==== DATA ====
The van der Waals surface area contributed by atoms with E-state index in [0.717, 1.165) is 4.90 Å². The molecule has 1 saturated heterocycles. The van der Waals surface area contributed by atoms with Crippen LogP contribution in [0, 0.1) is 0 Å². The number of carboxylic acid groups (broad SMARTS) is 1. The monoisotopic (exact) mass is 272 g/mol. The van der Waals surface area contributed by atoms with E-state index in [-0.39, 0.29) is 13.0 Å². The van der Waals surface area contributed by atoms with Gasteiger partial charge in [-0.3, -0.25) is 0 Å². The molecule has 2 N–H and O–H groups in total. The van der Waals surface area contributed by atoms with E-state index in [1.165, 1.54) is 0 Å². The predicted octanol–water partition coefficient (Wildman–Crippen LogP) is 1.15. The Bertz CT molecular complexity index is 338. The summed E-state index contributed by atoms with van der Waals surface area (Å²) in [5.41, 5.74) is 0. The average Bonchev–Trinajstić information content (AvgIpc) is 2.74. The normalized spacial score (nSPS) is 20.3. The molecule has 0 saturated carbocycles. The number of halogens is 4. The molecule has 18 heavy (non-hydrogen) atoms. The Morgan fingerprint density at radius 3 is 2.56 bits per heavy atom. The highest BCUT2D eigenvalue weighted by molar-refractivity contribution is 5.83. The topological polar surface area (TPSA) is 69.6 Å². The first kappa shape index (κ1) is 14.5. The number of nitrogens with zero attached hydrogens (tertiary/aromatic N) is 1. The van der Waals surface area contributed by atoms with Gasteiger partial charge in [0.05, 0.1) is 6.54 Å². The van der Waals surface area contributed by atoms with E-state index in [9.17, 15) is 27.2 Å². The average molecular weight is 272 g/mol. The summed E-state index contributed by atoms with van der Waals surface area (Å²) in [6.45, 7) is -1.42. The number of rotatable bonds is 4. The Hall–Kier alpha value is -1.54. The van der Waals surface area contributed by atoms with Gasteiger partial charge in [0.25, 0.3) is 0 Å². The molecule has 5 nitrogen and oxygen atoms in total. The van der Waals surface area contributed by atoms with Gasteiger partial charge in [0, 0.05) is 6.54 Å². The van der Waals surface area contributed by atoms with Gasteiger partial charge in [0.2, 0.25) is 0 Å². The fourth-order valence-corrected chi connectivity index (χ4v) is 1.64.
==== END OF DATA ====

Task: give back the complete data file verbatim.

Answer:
The van der Waals surface area contributed by atoms with E-state index in [0.717, 1.165) is 4.90 Å². The molecule has 1 saturated heterocycles. The van der Waals surface area contributed by atoms with Crippen LogP contribution in [0, 0.1) is 0 Å². The number of carboxylic acid groups (broad SMARTS) is 1. The monoisotopic (exact) mass is 272 g/mol. The van der Waals surface area contributed by atoms with E-state index in [-0.39, 0.29) is 13.0 Å². The van der Waals surface area contributed by atoms with Gasteiger partial charge in [-0.3, -0.25) is 0 Å². The molecule has 2 N–H and O–H groups in total. The van der Waals surface area contributed by atoms with E-state index in [1.165, 1.54) is 0 Å². The predicted octanol–water partition coefficient (Wildman–Crippen LogP) is 1.15. The Bertz CT molecular complexity index is 338. The summed E-state index contributed by atoms with van der Waals surface area (Å²) in [5.41, 5.74) is 0. The average Bonchev–Trinajstić information content (AvgIpc) is 2.74. The normalized spacial score (nSPS) is 20.3. The molecule has 0 saturated carbocycles. The number of halogens is 4. The molecule has 18 heavy (non-hydrogen) atoms. The Morgan fingerprint density at radius 3 is 2.56 bits per heavy atom. The highest BCUT2D eigenvalue weighted by molar-refractivity contribution is 5.83. The topological polar surface area (TPSA) is 69.6 Å². The first kappa shape index (κ1) is 14.5. The number of nitrogens with zero attached hydrogens (tertiary/aromatic N) is 1. The van der Waals surface area contributed by atoms with Gasteiger partial charge in [0.05, 0.1) is 6.54 Å². The van der Waals surface area contributed by atoms with E-state index in [9.17, 15) is 27.2 Å². The average molecular weight is 272 g/mol. The summed E-state index contributed by atoms with van der Waals surface area (Å²) in [6.45, 7) is -1.42. The number of rotatable bonds is 4. The Hall–Kier alpha value is -1.54. The van der Waals surface area contributed by atoms with Gasteiger partial charge in [0.25, 0.3) is 0 Å². The molecule has 5 nitrogen and oxygen atoms in total. The van der Waals surface area contributed by atoms with Gasteiger partial charge in [0, 0.05) is 6.54 Å². The van der Waals surface area contributed by atoms with Gasteiger partial charge in [0.2, 0.25) is 0 Å². The fourth-order valence-corrected chi connectivity index (χ4v) is 1.64.